AYURVED AND OTHER SYSTEMS OF MEDICINE

  • Department of Ayurveda has been functioning in the State, since 1950.
  • At present there are 118 Ayurvedic hospitals (out of which one is established at Bikaner House in Delhi), 3,577 Ayurvedic Dispensaries, 3 Yoga & Naturopathy Hospitals, 3 Yoga & Naturopathy Dispensaries with 1 Mobile Surgical Unit (200 bedded) and 13 Mobile Units are functioning in the State.
  • 33 Aanchal Prasuta Kendra, 33 Jaravastha Janya Vyadhi Nivaran Kendra, 33 Panchkarma Kendra & 33 Yoga and Naturopathy Research Centers are also functioning in the State

Mukhya Mantri Nishulk Dava Yojna

  • “Mukhya Mantri Nishulk Dava Yojna” was launched on 2ndOctober, 2011. The scheme aims to benefit all the patients coming to government hospitals.
  • Under this scheme, all outdoor and indoor patients visiting medical college attached hospitals, district hospitals, community health centers, primary health centers and sub centers, are provided commonly used essential medicines, free of cost.
  • Rajasthan Medical Services Corporation (RMSC) has been constituted as a central procurement agency for purchase of medicines and surgical sutures for medical department and Medical Education department.
  • RMSC is supplying medicines etc. to all Government health institutions through District Drug Ware Houses (DDWH) established in all 33 districts of the State. Quality of drugs being supplied is ensured by testing of drugs at empanelled drug testing laboratories.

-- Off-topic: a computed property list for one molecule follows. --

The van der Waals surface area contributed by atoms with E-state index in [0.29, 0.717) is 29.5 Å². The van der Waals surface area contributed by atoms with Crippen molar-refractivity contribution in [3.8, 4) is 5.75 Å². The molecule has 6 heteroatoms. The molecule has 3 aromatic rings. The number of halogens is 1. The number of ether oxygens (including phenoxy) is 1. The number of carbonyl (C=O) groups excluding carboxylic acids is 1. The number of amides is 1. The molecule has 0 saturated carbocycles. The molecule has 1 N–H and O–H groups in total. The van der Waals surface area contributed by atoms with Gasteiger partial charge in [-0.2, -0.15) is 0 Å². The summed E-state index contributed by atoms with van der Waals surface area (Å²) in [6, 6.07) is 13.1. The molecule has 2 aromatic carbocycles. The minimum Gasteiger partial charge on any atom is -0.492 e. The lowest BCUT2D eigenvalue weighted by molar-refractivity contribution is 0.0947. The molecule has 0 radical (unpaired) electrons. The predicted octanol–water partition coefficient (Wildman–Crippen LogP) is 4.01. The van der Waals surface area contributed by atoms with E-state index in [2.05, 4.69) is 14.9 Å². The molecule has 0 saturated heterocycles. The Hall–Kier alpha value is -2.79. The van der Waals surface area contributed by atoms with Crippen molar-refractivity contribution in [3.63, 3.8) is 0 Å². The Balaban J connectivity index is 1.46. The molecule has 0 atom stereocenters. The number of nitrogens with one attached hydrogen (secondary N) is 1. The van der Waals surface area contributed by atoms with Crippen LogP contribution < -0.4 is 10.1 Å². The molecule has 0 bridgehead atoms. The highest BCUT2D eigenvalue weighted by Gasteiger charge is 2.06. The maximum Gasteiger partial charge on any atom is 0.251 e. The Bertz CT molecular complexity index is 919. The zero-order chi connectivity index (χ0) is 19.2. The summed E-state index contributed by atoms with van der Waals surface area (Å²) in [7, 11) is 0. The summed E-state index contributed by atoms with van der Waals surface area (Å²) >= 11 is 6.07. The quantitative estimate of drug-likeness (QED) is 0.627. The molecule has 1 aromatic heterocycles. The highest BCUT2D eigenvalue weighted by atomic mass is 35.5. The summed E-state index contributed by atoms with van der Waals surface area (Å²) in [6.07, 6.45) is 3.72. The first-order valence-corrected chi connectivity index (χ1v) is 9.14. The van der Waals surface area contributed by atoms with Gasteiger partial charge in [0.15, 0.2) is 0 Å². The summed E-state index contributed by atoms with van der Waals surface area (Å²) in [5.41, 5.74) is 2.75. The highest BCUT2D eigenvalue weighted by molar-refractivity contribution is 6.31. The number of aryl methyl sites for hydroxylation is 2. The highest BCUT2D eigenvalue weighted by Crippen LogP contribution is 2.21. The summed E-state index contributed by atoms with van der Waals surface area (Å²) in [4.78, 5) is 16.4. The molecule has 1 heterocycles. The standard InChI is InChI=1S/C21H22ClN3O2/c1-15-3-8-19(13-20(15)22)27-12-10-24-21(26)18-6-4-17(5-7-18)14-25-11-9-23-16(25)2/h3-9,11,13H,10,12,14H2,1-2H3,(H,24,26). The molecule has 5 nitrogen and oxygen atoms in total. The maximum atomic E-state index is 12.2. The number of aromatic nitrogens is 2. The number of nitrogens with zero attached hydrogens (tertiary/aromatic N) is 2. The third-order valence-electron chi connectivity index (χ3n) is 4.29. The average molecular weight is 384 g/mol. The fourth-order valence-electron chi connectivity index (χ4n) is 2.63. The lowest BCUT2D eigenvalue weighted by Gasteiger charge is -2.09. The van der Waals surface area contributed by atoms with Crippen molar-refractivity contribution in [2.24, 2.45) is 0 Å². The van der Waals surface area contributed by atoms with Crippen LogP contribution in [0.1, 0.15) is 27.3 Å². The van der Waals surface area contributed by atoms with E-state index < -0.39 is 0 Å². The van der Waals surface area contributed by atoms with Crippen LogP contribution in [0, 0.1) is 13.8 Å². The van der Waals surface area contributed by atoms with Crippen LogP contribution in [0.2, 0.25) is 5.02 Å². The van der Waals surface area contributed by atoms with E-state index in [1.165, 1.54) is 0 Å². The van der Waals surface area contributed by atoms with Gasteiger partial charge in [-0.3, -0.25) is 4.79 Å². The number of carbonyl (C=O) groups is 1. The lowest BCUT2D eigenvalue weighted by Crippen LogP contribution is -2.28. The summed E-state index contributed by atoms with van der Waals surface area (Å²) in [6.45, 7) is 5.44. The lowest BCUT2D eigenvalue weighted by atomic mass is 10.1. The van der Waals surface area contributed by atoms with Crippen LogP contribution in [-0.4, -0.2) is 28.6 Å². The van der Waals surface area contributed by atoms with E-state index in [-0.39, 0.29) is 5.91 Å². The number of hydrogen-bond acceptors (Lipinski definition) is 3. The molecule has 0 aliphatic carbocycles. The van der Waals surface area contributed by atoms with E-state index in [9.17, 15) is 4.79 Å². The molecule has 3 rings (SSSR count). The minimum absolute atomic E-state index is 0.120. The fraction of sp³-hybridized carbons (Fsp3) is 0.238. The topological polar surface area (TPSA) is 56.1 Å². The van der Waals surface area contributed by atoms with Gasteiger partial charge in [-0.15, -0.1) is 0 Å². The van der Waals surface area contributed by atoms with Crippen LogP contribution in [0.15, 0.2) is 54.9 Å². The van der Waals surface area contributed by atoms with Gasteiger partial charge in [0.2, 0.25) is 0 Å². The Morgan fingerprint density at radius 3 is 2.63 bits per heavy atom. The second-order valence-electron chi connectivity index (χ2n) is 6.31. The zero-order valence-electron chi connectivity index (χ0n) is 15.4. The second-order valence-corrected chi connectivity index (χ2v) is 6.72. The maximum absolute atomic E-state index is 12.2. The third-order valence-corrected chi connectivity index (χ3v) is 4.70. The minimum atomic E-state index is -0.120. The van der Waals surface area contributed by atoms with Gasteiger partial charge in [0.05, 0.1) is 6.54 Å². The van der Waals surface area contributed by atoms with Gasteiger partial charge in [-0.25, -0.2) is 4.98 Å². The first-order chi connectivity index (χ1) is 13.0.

• The list of drugs which is provided by Free Drug Distribution Centers has been displayed in Government Medical Institutions.
  • Medicines are available for Outdoor patients according to OPD timings and 24 hour for Indoor and Emergency patients.
  • In this scheme, according to need of hospitals, 10 per cent of annual budget can be used for local purchase. Under the scheme, medicines for the treatment of critical and severe disease are also available like 37 drugs for Cancer, 53 drugs for heart diseases, 20 drugs for Diabetes and 20 drugs for Asthma. Under the scheme, E-Aushadhi software is established for tendering, indent sending, to know the status of drug consumption at medical hospitals, to ensure the quality of drugs, to submit the information about the debar medicines etc.

 

Nishulk Sanitary Napkins Distribution Scheme